I came up with what I told him was the spanking game. the idea was he had to make the decision I wanted and at two years old even if he did not want to accept it that was his only choice. I buckled him in and gave him the choice of staying or climbing across my knee for 1 spanking with his pants still on or if he got our I pulled his pants down and gave him 1. Next time very calmly explained the bare bottom went up 1 to 2. then 3. 4 Each time. after I explained to him how it was important to learn to follow rules as we grow up, even as adults and I never let any anger show. I also spent time to keep my daughter’s calm. There didn’t seem to be any need of that because as long as it was not them they were happy to watch him get his due. By the time he finally decided to stay in that car seat I was doing some serious praying and hardly spanking. I did not let him here me as I thought to myself “Oh please Lord help this kid see the light and make the right decision” He did after 9 times across my knee. I’ll save you the time. 45. I cussed myself out all the home. We played that game for a week! Having given it a name I didn’t need to use it as much. But one important thing I taught my children was I did not want to go there and when they were old enough to reason with we would never use that method. I was good to my word on this. As long as reason or other methods would work we used them but if they wanted to push until that was the last option then that was OK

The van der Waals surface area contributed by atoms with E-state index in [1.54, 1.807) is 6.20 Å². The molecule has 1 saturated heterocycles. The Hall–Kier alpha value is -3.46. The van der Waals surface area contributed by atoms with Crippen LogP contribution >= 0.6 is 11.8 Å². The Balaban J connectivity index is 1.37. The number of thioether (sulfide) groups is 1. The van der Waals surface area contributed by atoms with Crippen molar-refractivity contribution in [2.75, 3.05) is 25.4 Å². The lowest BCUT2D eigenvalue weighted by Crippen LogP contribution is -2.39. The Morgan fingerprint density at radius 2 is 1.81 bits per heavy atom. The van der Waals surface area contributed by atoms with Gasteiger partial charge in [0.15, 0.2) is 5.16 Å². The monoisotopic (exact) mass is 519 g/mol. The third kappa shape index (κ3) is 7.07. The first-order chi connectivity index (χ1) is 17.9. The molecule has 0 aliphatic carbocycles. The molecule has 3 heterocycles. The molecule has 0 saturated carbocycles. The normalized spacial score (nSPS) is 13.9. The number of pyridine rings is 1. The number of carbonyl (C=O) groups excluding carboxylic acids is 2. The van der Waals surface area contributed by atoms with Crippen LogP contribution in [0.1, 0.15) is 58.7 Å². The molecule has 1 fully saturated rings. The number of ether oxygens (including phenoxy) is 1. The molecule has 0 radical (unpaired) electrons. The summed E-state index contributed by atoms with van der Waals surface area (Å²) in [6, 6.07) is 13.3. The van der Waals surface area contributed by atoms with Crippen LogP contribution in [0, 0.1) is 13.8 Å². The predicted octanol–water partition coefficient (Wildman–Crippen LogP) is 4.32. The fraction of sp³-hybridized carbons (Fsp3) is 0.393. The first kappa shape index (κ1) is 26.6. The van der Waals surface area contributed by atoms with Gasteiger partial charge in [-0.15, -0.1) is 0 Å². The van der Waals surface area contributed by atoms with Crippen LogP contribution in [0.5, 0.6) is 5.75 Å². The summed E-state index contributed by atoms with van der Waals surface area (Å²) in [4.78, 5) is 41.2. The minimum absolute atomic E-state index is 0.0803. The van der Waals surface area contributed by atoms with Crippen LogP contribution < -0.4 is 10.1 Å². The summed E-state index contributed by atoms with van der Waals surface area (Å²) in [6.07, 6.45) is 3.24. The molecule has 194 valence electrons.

Years latter I met a lot of kids in a school I worked out who were always in trouble and each said the same thing. “You’re not the boss of me!” I think back especially to my son on that car ride and wonder. If I had not established he was not the boss if he would not be one of those kids. Don’t get me wrong because this last one was still the hardest to raise of the three and I always had to come up with ways and ideas to keep him on a path to being a good adult. If I wanted to spank a lot I could have but I though too much of that was not a good thing and wanted to win his heart and mind. The first step was for him to realize he didn’t have a choice when it came to listening to mom and dad. Too may stories to tell here and I don’t know all of her’s She did her share. that was one good mother. Isn’t that how it is suppose to be after all. A man and a women with two different upbringings raise children by working together and figuring out how to make those differences work in what is their family.

  2. And this article is full of huggs and kisses and a huge amount of BS. Spanking children is still the best way or making sure that they grow up properly. That the snowflakes of today had no disciple and that is clearly evident in their actions. And I am talking about punishment not abuse

  3. Traveller62 says:

    A good ass-whuppin’, with an explanation of WHY they are “getting it on the BE-hind” is still the way to go. If that doesn’t work, like RSGoat says below, ice water in the face to shift their attention to the ice water, from what they are throwing a hissy fit for, does the trick as well. No abuse there. Just turning the content around to what the child NEEDS, as in “tough love”, not pacification. Pacification never works.